On a high hill overlooking the Mediterranean some 30 miles south of Beirut lies the pilgrimage town of Maghdoucheh, famous for its 30-meter bronze shrine dedicated to the Virgin Mary. It was here in Maghdoucheh that the Virgin Mary is said to have waited in a cave for her son Jesus to return with his disciples after preaching in nearby in Sidon. The statue, which depicts Mary holding Jesus in her arms, weighs a hefty six tons and was built in 1963 above the cave in which Mary was believed to have waited.
The sanctuary of Our Lady of Mantara has its origins in the Holy Gospels. It is said that after leaving Genesareth in Palestine Christ went to the region of Tyre and Sidon to preach the Good News and to heal the sick. It was at Sidon that he cured the daughter of the Canaanite women possessed of a devil and said: “Woman, your faith is great.” According to Saint Luke, after having chosen his twelve apostles, Jesus came down with them and stopped at a piece of level ground where there was a large gathering of his disciples with a great crowd of people from all parts of Judaea and from Jerusalem and from the coastal regions of Tyre and Sidon who had come to hear him and to be cured of their diseases. The old Roman road from Jerusalem to Sidon passed through Caesarea Philippi (now called Marjayoun) and through the village of Maghdoucheh.
According to holy tradition the Holy Virgin accompanied her son when he journeyed to Tyre and Sidon. However, Jewish women were not allowed to go into pagan cities. As Sidon was a Canaanite town and therefore pagan, Mary waited for her son in this grotto at Magdousheh. Here she waited in prayer and meditation, from which comes the name Our Lady of the Wait – al Mantara.
Subsequently the early Christians transformed this grotto into a shrine where they came to honor the Virgin and ask for her graces. Emperor Constantine the Great responded to St. Hélène’s request and transformed the cave into a sanctuary for the Virgin, erecting a tower in her honor. Empress Helena around 326 AD forwarded an Icon of the Virgin and Jesus as a gift from the Byzantine royalty, said to have been painted by St. Luke himself where the tower was built.
In later years the Christians of Maghdoucheh fled away from persecution to the towns of Zahle and Zouk after carefully concealing the entrance to the ancient grotto with stones and vines, returning after a thousand years under Fakhreddin II rule. However they could not locate the cave of “Our Lady of The Awaiting.”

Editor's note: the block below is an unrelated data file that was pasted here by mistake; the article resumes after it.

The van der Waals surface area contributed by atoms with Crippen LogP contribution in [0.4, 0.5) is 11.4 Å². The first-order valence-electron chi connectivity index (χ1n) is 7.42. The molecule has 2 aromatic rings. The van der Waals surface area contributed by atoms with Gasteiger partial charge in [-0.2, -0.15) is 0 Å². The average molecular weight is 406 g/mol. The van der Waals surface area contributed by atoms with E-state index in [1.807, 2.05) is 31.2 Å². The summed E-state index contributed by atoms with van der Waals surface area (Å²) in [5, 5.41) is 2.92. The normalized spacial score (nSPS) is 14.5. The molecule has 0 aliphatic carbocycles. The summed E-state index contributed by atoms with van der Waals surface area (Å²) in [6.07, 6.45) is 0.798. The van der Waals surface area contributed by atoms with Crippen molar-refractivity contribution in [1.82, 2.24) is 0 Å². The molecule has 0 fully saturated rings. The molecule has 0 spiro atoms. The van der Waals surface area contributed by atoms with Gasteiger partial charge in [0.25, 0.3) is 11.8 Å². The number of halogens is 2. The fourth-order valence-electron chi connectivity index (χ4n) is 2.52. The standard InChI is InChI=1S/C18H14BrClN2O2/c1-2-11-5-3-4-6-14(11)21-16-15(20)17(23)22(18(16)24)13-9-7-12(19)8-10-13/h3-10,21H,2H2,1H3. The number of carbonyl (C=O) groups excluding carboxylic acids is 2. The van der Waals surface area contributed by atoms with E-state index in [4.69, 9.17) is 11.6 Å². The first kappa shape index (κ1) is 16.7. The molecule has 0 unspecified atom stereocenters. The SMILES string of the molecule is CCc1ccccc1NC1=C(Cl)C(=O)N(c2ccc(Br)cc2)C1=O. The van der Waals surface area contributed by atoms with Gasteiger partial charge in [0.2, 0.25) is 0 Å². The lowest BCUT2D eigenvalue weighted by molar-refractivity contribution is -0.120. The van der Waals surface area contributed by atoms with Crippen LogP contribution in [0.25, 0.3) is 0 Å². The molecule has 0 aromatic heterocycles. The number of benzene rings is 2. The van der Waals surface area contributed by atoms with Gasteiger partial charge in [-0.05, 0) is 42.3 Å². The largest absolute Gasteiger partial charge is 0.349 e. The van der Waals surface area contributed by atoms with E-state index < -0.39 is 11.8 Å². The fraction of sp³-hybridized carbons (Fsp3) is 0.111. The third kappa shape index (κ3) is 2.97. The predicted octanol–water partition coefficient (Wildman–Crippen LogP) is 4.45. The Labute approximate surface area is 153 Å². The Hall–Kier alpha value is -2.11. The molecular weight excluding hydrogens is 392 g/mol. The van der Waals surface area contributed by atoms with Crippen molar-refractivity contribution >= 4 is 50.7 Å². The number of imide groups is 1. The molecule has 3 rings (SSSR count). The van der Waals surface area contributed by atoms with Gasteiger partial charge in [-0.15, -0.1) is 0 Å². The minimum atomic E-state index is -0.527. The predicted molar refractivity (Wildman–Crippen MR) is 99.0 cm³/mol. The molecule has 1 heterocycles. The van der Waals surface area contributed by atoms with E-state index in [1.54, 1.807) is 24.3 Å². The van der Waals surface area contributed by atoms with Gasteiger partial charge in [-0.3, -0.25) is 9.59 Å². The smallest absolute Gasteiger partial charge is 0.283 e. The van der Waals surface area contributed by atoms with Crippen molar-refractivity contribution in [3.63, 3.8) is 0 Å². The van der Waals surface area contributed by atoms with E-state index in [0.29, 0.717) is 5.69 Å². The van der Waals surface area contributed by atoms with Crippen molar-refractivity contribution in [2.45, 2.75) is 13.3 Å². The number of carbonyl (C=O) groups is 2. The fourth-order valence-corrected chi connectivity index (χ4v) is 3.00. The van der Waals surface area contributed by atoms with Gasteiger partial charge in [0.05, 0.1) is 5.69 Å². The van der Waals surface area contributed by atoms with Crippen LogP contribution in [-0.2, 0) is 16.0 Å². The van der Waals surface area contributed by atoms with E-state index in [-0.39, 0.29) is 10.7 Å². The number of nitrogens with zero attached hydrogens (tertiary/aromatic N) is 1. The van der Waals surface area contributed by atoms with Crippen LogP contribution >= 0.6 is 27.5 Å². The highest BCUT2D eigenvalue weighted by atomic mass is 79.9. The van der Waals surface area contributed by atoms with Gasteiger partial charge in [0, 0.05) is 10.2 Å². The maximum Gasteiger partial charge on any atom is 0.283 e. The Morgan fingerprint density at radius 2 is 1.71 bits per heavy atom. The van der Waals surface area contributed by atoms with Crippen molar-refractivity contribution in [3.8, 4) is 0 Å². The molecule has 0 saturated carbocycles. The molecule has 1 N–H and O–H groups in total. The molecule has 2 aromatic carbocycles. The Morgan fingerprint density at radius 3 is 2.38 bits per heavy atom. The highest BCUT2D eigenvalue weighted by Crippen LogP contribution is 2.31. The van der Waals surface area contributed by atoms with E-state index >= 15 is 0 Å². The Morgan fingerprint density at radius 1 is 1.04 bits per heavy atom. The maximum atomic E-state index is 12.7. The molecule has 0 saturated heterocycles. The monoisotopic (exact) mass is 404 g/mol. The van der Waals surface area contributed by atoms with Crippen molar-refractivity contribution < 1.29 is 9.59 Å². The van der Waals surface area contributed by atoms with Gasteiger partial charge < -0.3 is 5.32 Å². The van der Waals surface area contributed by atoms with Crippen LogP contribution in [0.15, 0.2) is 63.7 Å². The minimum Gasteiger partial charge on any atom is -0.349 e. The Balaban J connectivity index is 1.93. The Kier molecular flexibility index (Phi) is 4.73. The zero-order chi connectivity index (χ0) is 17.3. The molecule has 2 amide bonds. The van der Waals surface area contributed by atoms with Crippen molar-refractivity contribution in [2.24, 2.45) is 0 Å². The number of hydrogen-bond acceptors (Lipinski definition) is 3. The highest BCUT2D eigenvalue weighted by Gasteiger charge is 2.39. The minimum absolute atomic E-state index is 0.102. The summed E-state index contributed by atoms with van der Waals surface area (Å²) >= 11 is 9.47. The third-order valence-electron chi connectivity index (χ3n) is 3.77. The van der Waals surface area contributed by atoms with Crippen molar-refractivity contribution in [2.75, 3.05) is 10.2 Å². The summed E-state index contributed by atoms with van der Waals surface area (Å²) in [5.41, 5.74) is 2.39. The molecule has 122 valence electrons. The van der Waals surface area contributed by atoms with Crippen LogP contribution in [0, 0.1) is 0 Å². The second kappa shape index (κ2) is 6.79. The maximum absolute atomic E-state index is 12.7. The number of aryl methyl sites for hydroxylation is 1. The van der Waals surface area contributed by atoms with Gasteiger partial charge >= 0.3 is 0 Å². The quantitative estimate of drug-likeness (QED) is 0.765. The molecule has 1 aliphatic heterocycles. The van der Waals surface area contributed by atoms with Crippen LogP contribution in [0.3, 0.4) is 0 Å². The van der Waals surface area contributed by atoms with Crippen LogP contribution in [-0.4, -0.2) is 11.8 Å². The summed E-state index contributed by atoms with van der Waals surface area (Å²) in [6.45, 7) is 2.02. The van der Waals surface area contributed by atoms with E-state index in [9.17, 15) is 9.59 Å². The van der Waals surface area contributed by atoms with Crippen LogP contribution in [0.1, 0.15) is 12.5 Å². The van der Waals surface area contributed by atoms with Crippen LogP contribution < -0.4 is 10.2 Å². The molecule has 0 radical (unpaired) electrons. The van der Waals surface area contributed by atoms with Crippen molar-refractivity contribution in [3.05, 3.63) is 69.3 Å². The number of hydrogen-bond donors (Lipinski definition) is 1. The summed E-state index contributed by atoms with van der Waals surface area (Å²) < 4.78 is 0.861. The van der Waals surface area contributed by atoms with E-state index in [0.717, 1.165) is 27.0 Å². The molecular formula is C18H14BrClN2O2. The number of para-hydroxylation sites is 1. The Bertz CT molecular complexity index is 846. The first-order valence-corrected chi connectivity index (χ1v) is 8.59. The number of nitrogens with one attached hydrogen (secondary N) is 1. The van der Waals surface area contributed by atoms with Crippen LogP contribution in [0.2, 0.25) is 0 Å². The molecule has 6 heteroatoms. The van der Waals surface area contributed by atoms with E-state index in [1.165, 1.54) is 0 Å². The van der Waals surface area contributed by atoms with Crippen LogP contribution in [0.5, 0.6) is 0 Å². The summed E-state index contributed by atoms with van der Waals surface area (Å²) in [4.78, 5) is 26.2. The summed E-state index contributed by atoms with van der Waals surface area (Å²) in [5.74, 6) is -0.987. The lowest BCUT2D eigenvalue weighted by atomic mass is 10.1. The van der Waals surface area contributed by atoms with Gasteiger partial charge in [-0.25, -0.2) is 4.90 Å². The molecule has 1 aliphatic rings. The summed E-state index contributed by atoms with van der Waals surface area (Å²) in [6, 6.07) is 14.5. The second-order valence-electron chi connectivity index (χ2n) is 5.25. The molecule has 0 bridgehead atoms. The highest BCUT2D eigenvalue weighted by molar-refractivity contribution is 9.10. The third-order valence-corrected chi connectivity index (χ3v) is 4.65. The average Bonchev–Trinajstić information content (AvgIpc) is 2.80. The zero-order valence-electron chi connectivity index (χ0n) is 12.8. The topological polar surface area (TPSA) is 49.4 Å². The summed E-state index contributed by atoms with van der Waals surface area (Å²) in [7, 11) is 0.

By a stroke of luck in 1726, a shepherd happened to be near the grotto with his flock. Sitting under an oak tree, playing on his flute, he suddenly heard one of his goats bleating in distress. He ran in its direction and saw that it had fallen into a well, through the opening now to be seen in the roof of the cave just above the altar. He took his knife and cleared away the undergrowth so that he could pass. To his great joy he found a narrow path that led down to the bottom of a cave into which he crawled on hands and knees. He found lying in the dark an icon of the Virgin on an ancient altar. He rushed out and, leaving his flock, ran off to announce his discovery to the people of Magdousheh. Crowds came rushing up to see for themselves this cave which had been so long abandoned and to contemplate the icon of the Virgin. The bells pealed out to proclaim the event and processions were organized in the village.
At the beginning of the sixties, renowned architect Varoujan Zaven designed and executed a hexagonal chapel topped by a 36-meter tower in a conical shape to support an 8 and a half meter one-piece bronze statue of the Virgin Mary holding Jesus in her arms, of his own design as well, realized by Italian artist Pierrotti in Pietra Santa.
The word “Mantara” comes from the Arabic root word “Natar” which means to wait. Two booklets, written by a bishop of Saida in the 1910s, recount 16 miracles related to children and infertile women. The Lady of Mantara is the guardian of little children as most of her miracles were done for them; giving her another name: “Our Lady of the Children.” To this day, many children are baptized in the cave. They are then entrusted to the Blessed Virgin.
A kind of stillness hovers above the air of the Virgin Mary as you stand beneath her. She stands there worshiped by Christians and Muslims alike in austere manner holding her son reminding us that the love for ones child conquers all. She remains unmoved by it all, by the wars, by the fears, by the motion of time and the salty air that loiters around her. She remains unmoved high above in the sky, looking ahead with a faint smile, knowing that her son lies calmly in her arms, a mother first. She remains there harmonious…